Islamic Studies Collection 2.0

The current Islamic Studies Collection is quite dated and lags behind modern scholarship. I've compiled a list of books that would be interesting from a Christian perspective. Many of these are out of print, and insanely expensive, as they are highly sought after by Christian apologists to Islam, as well as ex-Muslims. If they were available through Logos, they would likely still be expensive, but could be made available to a much broader audience. 1. Islam's most trusted sources From Dar-us-salam Publications ( a. Hadith Sahih Al-Bukhari (9 Volumes) b. Hadith Sahih Muslim (7 Volumes) c. Hadith Sunan Abu Dawud (7 Volumes) d. Tafsir Ibn Kathir (10 Volumes) Other: e. Ibn Ishaq, The Life of Muhammad, Oxford University Press f. History of al-Tabari, Suny Press (40 Volumes) g. Reliance of the Traveller, 2. Modern commentary a. The Study Quran, Harper One, 3. Modern critical resources from Christian and secular perspectives a. Robert Hoyland, Seeing Islam as Others Saw It, (1st edition!!! The most controversial material is removed from 2nd edition.) b. Tom Holland, In the Shadow of the Sword, c. Daniel Brubaker, Corrections in Early Quran Manuscripts, d. Dan Gibson, Early Islamic Qiblas, e. Dan Gibson, Quranic Geography, f. Robert Spencer, The History of Jihad, g. Ibn Warraq, The Quest for the Hisorical Muhammad, h. Patricia Crone, Meccan Trade and the Rise of Islam, i. Patricia Crone, Hagarism, j. Judith Koren, Yehuda Nevo, Crossroads to Islam, k. Shady Nasser, Transmission of the Variant Readings of the Quran, l. Karl-Heinz Ohlig, Early Islam, m. Harl-Heinz Ohlig, The Hidden Origins of Islam, n. John Wansbrough, Quranic Studies,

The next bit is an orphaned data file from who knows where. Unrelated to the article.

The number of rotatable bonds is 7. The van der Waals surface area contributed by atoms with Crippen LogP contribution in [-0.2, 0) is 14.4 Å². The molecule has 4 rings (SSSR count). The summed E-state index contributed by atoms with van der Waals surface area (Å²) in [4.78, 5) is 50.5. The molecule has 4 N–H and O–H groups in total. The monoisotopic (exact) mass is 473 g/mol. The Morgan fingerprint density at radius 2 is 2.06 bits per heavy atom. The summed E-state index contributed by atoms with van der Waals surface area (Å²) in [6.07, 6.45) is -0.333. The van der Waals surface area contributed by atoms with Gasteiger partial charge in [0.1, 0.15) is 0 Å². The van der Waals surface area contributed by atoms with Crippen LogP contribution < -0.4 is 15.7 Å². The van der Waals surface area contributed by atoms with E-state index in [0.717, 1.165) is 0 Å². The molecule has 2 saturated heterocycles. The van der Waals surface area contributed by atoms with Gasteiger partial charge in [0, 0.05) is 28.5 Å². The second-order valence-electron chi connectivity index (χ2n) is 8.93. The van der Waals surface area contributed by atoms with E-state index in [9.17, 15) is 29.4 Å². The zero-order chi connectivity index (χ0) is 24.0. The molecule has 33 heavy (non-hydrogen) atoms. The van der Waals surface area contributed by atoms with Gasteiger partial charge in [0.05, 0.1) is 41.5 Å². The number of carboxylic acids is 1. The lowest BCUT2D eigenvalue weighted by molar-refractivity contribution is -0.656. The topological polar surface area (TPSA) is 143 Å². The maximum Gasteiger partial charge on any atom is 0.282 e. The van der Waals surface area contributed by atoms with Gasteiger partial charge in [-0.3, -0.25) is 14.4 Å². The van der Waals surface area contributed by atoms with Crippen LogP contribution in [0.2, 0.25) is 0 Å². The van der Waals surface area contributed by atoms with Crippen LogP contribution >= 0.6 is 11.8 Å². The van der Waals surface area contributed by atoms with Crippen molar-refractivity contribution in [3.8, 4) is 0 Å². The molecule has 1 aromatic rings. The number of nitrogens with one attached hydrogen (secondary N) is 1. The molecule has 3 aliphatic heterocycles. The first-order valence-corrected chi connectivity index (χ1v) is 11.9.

Jan Krohn posted about 2 years ago